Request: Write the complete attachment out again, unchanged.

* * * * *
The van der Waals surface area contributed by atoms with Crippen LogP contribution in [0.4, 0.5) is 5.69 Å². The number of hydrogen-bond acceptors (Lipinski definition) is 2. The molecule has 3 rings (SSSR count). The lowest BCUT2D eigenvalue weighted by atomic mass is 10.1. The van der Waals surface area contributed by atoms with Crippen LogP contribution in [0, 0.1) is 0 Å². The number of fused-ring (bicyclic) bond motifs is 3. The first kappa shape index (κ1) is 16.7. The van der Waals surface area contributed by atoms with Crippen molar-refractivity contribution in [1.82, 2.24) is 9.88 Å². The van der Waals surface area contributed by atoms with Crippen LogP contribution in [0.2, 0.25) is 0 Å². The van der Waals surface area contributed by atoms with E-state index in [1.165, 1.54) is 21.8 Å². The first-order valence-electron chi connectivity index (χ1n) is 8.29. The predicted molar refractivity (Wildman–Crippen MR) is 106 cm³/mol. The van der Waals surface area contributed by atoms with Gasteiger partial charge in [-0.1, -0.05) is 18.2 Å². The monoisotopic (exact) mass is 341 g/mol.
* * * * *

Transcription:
The van der Waals surface area contributed by atoms with Crippen LogP contribution in [0.4, 0.5) is 5.69 Å². The number of hydrogen-bond acceptors (Lipinski definition) is 2. The molecule has 3 rings (SSSR count). The lowest BCUT2D eigenvalue weighted by atomic mass is 10.1. The van der Waals surface area contributed by atoms with Crippen LogP contribution in [0, 0.1) is 0 Å². The number of fused-ring (bicyclic) bond motifs is 3. The first kappa shape index (κ1) is 16.7. The van der Waals surface area contributed by atoms with Crippen molar-refractivity contribution in [1.82, 2.24) is 9.88 Å². The van der Waals surface area contributed by atoms with Crippen LogP contribution in [0.2, 0.25) is 0 Å². The van der Waals surface area contributed by atoms with E-state index in [1.165, 1.54) is 21.8 Å². The first-order valence-electron chi connectivity index (χ1n) is 8.29. The predicted molar refractivity (Wildman–Crippen MR) is 106 cm³/mol. The van der Waals surface area contributed by atoms with Gasteiger partial charge in [-0.1, -0.05) is 18.2 Å². The monoisotopic (exact) mass is 341 g/mol.